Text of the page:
There are plays that make you cringe, there are plays that make you laugh, there are plays that confuse you utterly and make you feel like an idiot for not understanding it and there are plays that should just never have been written. There are also plays, that make you think about yourself, the life you led and the friends you lost along the way, all the while being presented by a stellar cast in a very well written and directed performance. “The Closeness of the Horizon” falls into that last category. Currently in its world premiere run, the Richard Martin Hirsch play is being presented by CoffeeHouse Productions at The Odyssey Theatre until June 24th.
Hirsch’s play opens with Paul (Bruce Nozick) reluctantly getting ready for his high school friend’s memorial service. Once he throws his tie away and yells that he is not going, a play unfolds that travels back and forth through Paul’s life tracing his friendship with the deceased Gary (Daniel Kash), revealing cracks and flaws and answers to many of Paul’s distressed questions. The content is very real, the story very familiar to anyone years beyond high school and it is told in a very convincing, realistic way.
Without a flaw in the cast, each character comes to life and could easily be someone you know. Kash’s performance as the dying Gary is so convincing you almost want to jump out of your seat and help him. Kash’s ability to be true to the character throughout the various stages of his life takes immense strength and talent. Nissa (Mandy June Turpin), who is distraught and yet relieved by her husband’s passing, is played to heartbreaking and realistic nuance. Her facial expressions and movement fill in what the dialogue leaves up for speculation. Her performance is easily matched by that of Nozick, whose Paul is angry, sad and confused by Gary’s passing. He is at a point in his life where he is no longer sure of anything. The entire cast is stellar and more importantly truthful. They make fabulous choices in presenting the teenage versions of themselves as well as the present day, grown-up and worn out versions of themselves. Their soul searching performances evoke audible reactions from the audience, upset, surprised or embarrassed for the characters by the situations they are in. The ability to do this is an extreme talent.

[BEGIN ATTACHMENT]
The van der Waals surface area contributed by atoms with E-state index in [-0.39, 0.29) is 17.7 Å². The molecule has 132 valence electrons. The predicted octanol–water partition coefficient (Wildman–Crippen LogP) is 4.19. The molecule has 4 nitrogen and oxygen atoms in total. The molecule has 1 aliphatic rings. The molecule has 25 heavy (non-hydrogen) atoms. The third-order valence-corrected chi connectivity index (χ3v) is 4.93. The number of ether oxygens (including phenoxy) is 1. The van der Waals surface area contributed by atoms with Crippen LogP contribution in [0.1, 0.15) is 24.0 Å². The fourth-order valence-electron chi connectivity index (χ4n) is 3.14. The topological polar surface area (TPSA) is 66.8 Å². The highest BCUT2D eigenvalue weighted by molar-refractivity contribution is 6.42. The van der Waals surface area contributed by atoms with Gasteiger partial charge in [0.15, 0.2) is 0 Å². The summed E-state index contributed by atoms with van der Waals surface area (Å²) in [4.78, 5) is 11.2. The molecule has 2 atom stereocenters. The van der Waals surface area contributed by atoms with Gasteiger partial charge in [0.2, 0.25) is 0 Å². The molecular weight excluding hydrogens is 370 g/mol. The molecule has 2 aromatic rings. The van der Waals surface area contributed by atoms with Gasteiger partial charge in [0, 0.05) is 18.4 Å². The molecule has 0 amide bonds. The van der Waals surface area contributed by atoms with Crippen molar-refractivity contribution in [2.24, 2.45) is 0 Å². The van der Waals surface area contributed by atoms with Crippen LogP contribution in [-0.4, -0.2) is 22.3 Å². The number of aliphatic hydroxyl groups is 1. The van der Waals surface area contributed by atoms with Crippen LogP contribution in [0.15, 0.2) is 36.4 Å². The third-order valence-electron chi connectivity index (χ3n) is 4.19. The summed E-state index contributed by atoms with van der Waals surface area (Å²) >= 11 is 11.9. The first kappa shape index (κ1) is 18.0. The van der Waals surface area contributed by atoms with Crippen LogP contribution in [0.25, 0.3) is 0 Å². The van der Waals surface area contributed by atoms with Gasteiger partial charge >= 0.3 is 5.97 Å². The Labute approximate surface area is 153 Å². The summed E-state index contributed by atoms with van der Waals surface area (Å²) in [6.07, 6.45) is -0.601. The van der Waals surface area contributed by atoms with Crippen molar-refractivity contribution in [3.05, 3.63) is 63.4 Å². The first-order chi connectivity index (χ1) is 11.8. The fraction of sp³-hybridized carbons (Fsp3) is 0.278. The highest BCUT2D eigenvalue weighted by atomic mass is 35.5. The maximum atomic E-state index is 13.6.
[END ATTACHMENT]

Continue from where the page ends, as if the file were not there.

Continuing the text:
The cast is very experienced and they work well together. Because of this the theatre disappears and it is as if you are peaking in on an actual man’s life, which is an effect extremely hard to do in live theatre. The direction of this production has a lot to do with this achieved effect. Director Darin Anthony was with this piece from early on and the heart he must have for the material shines through in this production. Every part of the presentation fits the piece perfectly.
Now, to remain true to my tactics I would usually put in a few comments on how this show could improve, but honestly with it only being the second week of a month long run I think this production will grow by itself. Any tweaking that shall be done I will leave up to Hirsch and Anthony. This might very well by my favorite new work that I have seen this year and that is a big statement. If you have any chance to head over to The Odyssey Theatre before June 24th then by all means do it, I have a feeling that you will thoroughly enjoy this piece.